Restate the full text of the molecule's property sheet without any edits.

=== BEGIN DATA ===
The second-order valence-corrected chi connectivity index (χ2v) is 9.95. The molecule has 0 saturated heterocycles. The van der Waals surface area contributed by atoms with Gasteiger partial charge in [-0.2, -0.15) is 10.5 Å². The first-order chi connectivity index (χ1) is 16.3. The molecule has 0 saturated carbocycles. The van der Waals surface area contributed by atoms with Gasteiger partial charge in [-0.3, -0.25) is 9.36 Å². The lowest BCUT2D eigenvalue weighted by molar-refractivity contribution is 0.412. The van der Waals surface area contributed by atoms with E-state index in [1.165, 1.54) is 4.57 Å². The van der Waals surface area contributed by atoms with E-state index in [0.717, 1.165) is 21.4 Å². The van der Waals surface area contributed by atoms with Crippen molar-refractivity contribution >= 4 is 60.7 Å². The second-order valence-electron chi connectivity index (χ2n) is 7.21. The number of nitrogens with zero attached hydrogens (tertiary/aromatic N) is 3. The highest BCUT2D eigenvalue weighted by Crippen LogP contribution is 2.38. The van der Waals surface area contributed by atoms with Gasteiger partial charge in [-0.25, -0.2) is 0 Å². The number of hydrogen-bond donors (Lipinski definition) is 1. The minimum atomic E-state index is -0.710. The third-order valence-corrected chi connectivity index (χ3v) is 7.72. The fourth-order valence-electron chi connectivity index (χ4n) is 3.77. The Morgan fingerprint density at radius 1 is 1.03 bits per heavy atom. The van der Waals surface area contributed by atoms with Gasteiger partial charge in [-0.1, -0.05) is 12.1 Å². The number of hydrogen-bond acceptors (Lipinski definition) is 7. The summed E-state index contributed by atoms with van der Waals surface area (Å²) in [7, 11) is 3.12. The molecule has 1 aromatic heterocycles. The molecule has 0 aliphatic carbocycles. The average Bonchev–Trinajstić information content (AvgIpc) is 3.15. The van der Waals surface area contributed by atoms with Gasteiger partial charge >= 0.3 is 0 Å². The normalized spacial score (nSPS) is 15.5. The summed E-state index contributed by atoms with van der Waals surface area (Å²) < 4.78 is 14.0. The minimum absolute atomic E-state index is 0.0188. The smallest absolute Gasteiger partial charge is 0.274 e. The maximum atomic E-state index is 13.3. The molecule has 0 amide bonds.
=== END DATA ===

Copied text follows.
The second-order valence-corrected chi connectivity index (χ2v) is 9.95. The molecule has 0 saturated heterocycles. The van der Waals surface area contributed by atoms with Gasteiger partial charge in [-0.2, -0.15) is 10.5 Å². The first-order chi connectivity index (χ1) is 16.3. The molecule has 0 saturated carbocycles. The van der Waals surface area contributed by atoms with Gasteiger partial charge in [-0.3, -0.25) is 9.36 Å². The lowest BCUT2D eigenvalue weighted by molar-refractivity contribution is 0.412. The van der Waals surface area contributed by atoms with E-state index in [1.165, 1.54) is 4.57 Å². The van der Waals surface area contributed by atoms with E-state index in [0.717, 1.165) is 21.4 Å². The van der Waals surface area contributed by atoms with Crippen molar-refractivity contribution >= 4 is 60.7 Å². The second-order valence-electron chi connectivity index (χ2n) is 7.21. The number of nitrogens with zero attached hydrogens (tertiary/aromatic N) is 3. The highest BCUT2D eigenvalue weighted by Crippen LogP contribution is 2.38. The van der Waals surface area contributed by atoms with Gasteiger partial charge in [-0.25, -0.2) is 0 Å². The number of hydrogen-bond donors (Lipinski definition) is 1. The minimum atomic E-state index is -0.710. The third-order valence-corrected chi connectivity index (χ3v) is 7.72. The fourth-order valence-electron chi connectivity index (χ4n) is 3.77. The Morgan fingerprint density at radius 1 is 1.03 bits per heavy atom. The van der Waals surface area contributed by atoms with Gasteiger partial charge in [-0.1, -0.05) is 12.1 Å². The number of hydrogen-bond acceptors (Lipinski definition) is 7. The summed E-state index contributed by atoms with van der Waals surface area (Å²) in [7, 11) is 3.12. The molecule has 1 aromatic heterocycles. The molecule has 0 aliphatic carbocycles. The average Bonchev–Trinajstić information content (AvgIpc) is 3.15. The van der Waals surface area contributed by atoms with Gasteiger partial charge >= 0.3 is 0 Å². The normalized spacial score (nSPS) is 15.5. The summed E-state index contributed by atoms with van der Waals surface area (Å²) < 4.78 is 14.0. The minimum absolute atomic E-state index is 0.0188. The smallest absolute Gasteiger partial charge is 0.274 e. The maximum atomic E-state index is 13.3. The molecule has 0 amide bonds.